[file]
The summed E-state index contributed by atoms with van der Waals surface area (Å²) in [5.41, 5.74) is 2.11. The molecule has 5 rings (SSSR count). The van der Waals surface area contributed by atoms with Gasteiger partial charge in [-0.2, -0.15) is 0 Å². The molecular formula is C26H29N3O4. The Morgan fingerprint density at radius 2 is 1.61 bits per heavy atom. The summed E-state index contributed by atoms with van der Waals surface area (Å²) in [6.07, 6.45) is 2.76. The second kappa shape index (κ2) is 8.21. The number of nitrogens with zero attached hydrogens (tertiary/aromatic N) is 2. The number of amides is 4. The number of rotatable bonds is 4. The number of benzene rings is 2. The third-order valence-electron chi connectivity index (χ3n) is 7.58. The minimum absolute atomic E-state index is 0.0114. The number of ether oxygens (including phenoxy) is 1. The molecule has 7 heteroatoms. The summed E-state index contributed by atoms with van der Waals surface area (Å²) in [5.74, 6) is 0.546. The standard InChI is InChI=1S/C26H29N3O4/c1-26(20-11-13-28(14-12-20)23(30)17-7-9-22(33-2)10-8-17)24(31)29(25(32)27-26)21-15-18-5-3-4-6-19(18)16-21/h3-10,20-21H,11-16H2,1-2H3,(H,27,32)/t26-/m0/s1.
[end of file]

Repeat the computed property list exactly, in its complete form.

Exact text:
The summed E-state index contributed by atoms with van der Waals surface area (Å²) in [5.41, 5.74) is 2.11. The molecule has 5 rings (SSSR count). The van der Waals surface area contributed by atoms with Gasteiger partial charge in [-0.2, -0.15) is 0 Å². The molecular formula is C26H29N3O4. The Morgan fingerprint density at radius 2 is 1.61 bits per heavy atom. The summed E-state index contributed by atoms with van der Waals surface area (Å²) in [6.07, 6.45) is 2.76. The second kappa shape index (κ2) is 8.21. The number of nitrogens with zero attached hydrogens (tertiary/aromatic N) is 2. The number of amides is 4. The number of rotatable bonds is 4. The number of benzene rings is 2. The third-order valence-electron chi connectivity index (χ3n) is 7.58. The minimum absolute atomic E-state index is 0.0114. The number of ether oxygens (including phenoxy) is 1. The molecule has 7 heteroatoms. The summed E-state index contributed by atoms with van der Waals surface area (Å²) in [5.74, 6) is 0.546. The standard InChI is InChI=1S/C26H29N3O4/c1-26(20-11-13-28(14-12-20)23(30)17-7-9-22(33-2)10-8-17)24(31)29(25(32)27-26)21-15-18-5-3-4-6-19(18)16-21/h3-10,20-21H,11-16H2,1-2H3,(H,27,32)/t26-/m0/s1.